City officials complained to the State Parole Office after Action News discovered the offenders were using the plugs. Parole Supervisor Gomer Piearcy said his agents have now warned their clients to find another place to re-charge.
"We are exploring all avenues to find them adequate charging sites," said Piearcy.
As a temporary fix an extension cord has been strung outside the parole office. But it only has three outlets. Parolees can also use outlets inside the building during office hours. But they have to recharge every 12 hours, and even after hours this cord is not big enough to serve everybody. The trouble is most of the parolees live in a homeless camp, without power, or any other services.
One resident told us, "It would help if we had a bathroom, electric power, a lot of stuff, but we don't and they are not going to provide if for us."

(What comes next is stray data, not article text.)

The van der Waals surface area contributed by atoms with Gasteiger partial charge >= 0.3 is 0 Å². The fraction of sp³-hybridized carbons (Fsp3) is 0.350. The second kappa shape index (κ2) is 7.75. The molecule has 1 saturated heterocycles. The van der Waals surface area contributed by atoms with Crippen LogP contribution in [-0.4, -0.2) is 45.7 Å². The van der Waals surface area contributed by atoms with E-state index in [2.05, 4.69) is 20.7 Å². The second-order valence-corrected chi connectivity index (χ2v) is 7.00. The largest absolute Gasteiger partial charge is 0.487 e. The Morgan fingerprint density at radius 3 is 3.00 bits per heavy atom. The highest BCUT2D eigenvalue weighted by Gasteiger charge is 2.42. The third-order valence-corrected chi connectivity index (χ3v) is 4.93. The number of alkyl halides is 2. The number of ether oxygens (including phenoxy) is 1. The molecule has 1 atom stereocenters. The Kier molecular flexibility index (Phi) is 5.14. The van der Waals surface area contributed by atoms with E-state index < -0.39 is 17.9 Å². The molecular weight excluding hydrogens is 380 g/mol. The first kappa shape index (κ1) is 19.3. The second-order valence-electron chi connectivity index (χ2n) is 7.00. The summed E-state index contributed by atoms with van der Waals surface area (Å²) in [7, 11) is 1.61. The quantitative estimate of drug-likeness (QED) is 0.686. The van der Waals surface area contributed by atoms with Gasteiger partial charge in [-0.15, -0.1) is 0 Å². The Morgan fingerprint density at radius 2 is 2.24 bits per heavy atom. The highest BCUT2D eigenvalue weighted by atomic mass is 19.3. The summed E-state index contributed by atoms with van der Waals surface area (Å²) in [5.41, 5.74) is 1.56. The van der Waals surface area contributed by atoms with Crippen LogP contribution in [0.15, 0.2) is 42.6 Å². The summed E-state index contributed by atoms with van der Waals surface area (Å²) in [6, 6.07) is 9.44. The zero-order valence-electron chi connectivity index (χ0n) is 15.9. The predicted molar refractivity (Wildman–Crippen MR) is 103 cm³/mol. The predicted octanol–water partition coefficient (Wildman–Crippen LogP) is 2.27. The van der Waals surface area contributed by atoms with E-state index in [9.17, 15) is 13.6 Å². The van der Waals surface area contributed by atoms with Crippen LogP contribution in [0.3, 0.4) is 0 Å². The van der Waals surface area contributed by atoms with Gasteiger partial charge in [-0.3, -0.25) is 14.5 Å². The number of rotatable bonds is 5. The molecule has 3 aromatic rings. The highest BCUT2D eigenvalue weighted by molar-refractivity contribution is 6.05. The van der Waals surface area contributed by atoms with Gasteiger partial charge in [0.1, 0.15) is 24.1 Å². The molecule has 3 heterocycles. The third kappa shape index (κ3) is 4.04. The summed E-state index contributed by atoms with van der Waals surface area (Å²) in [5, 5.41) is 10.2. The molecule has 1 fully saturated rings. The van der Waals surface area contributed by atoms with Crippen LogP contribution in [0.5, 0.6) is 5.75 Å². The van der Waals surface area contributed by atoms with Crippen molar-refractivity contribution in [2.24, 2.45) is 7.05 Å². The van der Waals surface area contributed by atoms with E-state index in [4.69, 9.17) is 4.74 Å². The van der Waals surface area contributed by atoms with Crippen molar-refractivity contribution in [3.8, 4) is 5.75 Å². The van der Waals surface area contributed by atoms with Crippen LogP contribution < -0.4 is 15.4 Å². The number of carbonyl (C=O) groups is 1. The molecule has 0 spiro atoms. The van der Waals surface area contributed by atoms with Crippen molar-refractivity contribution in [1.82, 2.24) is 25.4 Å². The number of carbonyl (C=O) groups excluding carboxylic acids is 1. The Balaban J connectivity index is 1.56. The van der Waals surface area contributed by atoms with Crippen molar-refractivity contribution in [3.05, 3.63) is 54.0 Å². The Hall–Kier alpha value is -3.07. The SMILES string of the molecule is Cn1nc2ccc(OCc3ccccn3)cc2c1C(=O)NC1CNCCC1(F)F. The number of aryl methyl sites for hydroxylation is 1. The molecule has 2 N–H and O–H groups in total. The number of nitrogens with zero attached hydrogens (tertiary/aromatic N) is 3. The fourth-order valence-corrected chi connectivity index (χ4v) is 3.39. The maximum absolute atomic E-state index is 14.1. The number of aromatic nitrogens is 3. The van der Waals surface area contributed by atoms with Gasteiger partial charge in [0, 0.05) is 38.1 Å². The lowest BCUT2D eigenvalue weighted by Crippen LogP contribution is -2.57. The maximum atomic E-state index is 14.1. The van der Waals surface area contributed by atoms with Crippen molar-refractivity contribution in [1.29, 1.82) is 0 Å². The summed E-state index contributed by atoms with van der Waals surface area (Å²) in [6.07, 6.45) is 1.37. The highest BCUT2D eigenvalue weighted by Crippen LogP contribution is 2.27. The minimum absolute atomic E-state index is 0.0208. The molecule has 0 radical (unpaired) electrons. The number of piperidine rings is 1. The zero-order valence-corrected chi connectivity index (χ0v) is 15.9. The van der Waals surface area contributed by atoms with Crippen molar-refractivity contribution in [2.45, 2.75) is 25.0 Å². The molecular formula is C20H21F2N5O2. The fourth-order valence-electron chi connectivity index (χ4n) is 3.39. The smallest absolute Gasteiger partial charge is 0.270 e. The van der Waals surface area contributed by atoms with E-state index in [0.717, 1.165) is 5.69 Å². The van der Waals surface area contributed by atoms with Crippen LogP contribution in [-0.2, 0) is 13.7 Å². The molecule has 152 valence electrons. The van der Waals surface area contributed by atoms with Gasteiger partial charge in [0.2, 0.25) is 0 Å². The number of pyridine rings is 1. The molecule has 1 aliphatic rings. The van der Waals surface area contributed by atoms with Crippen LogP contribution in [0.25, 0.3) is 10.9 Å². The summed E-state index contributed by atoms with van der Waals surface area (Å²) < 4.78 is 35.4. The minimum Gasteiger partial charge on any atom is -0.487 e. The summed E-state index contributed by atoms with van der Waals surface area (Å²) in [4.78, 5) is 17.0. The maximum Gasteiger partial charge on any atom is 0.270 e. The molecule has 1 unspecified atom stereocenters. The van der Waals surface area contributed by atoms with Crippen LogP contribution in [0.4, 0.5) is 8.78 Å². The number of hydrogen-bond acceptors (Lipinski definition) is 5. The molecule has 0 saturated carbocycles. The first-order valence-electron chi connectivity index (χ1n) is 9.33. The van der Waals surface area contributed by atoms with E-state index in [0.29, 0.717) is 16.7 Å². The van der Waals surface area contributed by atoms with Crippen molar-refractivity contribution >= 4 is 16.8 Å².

A state law, Prop 83, called Jessica's law, keeps most neighborhoods off limits to sex offenders. Because they would be too close to schools parks and playgrounds. It's a problem in all California cities. Of the seven-thousand sex offenders being monitored five-thousand are living on the streets. In a ruling on Monday the State Supreme Court questioned the legality of the law.
Action News Legal Analyst, attorney Tony Capozzi said Jessica's law could eventually be overturned. "What the Supreme Court is saying is that this law, Proposition 83 is very ambiguous and it may be too vague to enforce if that's the case it is unconstitutional.
But it's still the law. State Parole agents who enforce it note forcing offenders to live on the streets makes it tough not only for them to plug in but more important it makes it difficult for them to reintegrate into society.
"The truth is they are citizens of the community. They are all going to get off of parole one day and they are going to live out here with us," said Piearcy.
He adds that more plugs may be added outside the parole office or at another location downtown.